View attachment 26554151 View attachment 26554153 View attachment 26554154

One nice thing about this setup is that Cobra CBs use a modular three-pin socket/plug arrangement, even though most CB radios only require two wires. Two-and-three-wire 12V cigarette lighter plug harnesses are available in any truck stop. Newer ones actually have provisions to use the plug's center pin, but it isn't necessary, I have been running mine with the memory and 12V drawing from one pin.

If you're interested in doing this, most CB shops will have burned-up radios that others elected not to fix. They may just give you the case and frame just to get rid of it. When finished, depending on how you have it set up and mounted, you can remove the whole unit from the vehicle to take it with you if you wish.

Of course, now that I had the unit adapted for this situation, I needed more power to overcome road noise. Yet it wasn't feasible (or allowable) to have a typical car stereo amplifier installed.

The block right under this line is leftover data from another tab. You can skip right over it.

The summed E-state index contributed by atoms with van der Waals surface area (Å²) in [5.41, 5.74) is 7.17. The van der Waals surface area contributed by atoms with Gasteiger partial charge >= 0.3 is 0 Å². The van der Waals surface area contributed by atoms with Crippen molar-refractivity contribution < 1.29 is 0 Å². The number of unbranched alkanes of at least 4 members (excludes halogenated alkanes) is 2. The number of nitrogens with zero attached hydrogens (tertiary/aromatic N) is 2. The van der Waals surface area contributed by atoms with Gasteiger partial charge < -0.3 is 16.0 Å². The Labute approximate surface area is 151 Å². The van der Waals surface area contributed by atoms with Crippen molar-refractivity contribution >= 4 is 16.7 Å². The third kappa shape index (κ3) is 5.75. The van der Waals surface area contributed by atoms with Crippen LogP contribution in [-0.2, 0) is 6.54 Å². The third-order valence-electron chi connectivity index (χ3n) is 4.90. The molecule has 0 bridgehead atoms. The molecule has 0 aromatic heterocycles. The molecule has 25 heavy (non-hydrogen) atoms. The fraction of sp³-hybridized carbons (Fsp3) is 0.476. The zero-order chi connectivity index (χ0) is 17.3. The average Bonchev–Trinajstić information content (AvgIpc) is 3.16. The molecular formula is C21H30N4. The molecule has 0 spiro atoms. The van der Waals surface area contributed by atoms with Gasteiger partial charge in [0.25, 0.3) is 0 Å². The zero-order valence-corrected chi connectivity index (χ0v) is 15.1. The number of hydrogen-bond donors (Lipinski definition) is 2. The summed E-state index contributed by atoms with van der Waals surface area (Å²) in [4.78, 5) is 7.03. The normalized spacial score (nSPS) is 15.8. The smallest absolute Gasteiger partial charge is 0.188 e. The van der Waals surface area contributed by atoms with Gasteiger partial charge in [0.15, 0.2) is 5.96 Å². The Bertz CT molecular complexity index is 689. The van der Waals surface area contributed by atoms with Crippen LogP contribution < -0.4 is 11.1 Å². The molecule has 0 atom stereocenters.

In the interest of ease of removal, I elected to use an Onkyo home theater receiver and powered subwoofer with the truck's power inverter, using Klipsch ProMedia 2.1 satellite speakers as the primaries (I found they wedge nicely into the overhead storage cubbies in the Peterbilt 386 I drove at the time, they also fit nicely in the International ProStar's overhead cubbies as well).

View attachment 26554152

It all sounds a bit complicated, but it really is not. Most companies allow the driver to have an inverter installed, if not already so equipped. With a little research and a little of my time, I had the rockin'est semi around, with no permanent modifications to the truck, which kept the company happy. And the best part is, the entire setup can be removed without a lot of fuss and muss. If you know someone who drives a semi and wants better sound but can't modify the company's truck, feel free to tell them about this idea... It should work with any single-DIN receiver.
That's a nice clean way to mount aftermarket HU. Thanks for sharing!